I read the Last Battle – C.S. Lewis’s final Narnia book – twice, but I never noticed the strong suggestion that the humans who have come to Narnia have been killed in a train crash. I found out this was the case after reading it as a casual aside in a review of Harry Potter and the Deathly Hallows.
It seems that all the Narnia ‘children’ – barring Susan, who’s rejected Aslan’s ways – are on the same train, having met up. Conveniently, this means that they all die at the same time and appear in Narnia simultaneously, where they are in high demand for the last battle.
If Narnia is the afterlife, then the idea is this: we die because we’re needed in the afterlife. This is a very comforting idea. My Granny died soon after Ron Pop because he was lonely in the afterlife and wanted her there as well. Perhaps some heavenly band needed Ian Pop to play drums, and that’s why he died of lung cancer in his early seventies. But I don’t know what God wanted with Mark Sandman, lead singer of Morphine, so young nor my favourite theologian, John Howard Yoder, who should have been given another twenty years to amaze the world. And then why such high demand for people in the afterlife during wars and epidemics?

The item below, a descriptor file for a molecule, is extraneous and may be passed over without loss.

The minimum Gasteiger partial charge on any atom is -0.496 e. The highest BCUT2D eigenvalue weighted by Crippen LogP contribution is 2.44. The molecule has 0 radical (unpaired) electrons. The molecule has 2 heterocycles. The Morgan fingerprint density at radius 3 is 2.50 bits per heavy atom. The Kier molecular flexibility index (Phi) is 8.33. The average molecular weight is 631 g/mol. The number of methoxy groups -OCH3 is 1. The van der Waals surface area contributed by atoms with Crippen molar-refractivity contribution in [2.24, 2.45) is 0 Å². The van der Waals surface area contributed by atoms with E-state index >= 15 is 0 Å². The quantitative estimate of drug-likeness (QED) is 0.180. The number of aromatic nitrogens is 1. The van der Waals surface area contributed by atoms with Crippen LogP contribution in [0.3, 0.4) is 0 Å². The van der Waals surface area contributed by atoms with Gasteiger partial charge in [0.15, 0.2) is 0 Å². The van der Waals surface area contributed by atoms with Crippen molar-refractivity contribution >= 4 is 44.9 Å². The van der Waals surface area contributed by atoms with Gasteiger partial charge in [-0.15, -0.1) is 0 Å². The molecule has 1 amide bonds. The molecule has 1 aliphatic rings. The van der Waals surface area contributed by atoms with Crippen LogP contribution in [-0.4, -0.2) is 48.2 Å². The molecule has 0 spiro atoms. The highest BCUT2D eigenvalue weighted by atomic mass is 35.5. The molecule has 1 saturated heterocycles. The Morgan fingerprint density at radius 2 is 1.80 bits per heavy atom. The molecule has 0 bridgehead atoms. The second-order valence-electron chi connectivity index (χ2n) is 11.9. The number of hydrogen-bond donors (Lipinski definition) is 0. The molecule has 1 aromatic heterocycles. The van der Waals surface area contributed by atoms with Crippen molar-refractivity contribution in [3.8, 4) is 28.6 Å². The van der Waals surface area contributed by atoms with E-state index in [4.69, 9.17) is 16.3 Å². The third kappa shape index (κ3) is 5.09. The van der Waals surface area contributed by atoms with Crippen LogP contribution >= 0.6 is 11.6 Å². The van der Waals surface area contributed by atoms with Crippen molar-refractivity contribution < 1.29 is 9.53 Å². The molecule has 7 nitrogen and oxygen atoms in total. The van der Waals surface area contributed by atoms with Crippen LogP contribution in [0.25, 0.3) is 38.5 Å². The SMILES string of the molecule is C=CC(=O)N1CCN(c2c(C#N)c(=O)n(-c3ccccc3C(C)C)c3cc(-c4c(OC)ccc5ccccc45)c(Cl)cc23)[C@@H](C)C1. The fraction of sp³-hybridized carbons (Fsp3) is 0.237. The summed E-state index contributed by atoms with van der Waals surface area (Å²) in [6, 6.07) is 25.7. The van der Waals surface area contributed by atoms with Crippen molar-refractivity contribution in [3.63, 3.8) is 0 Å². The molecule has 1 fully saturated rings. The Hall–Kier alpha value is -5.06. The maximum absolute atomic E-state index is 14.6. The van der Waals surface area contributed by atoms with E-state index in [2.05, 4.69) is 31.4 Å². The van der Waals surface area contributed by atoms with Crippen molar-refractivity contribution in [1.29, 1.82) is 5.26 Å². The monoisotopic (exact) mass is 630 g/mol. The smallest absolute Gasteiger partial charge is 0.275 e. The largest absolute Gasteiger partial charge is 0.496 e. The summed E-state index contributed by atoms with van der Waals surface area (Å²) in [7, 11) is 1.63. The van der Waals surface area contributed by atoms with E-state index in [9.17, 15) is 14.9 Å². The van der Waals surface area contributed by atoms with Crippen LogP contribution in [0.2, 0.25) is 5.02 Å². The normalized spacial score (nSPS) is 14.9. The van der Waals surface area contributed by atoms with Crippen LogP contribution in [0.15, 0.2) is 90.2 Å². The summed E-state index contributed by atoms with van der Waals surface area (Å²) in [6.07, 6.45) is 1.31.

Well, I might respond, these people were dying anyway, and it just so happens that God manages to make good the tragedy of their death by creating a reason for it – invisibly to us who are left behind.
Okay, I could almost live with that, but I’ve got a more serious and sustained objection. I don’t believe afterlife is lived in an invisible realm running parallel to this one like Narnia. I believe that the afterlife is resurrection, that it takes place on an Earth made right. Whatever existence we might have immediately after death, it is but a shadow, a waiting for the time of our resurrection with incorruptible bodies on a new Earth.
C.S. Lewis, I’m sure, never meant me to read his eschatology too literally. But I do think that a lot of Christians see ‘heaven’ as a Narnia-like realm in its basic disconnection from Earth.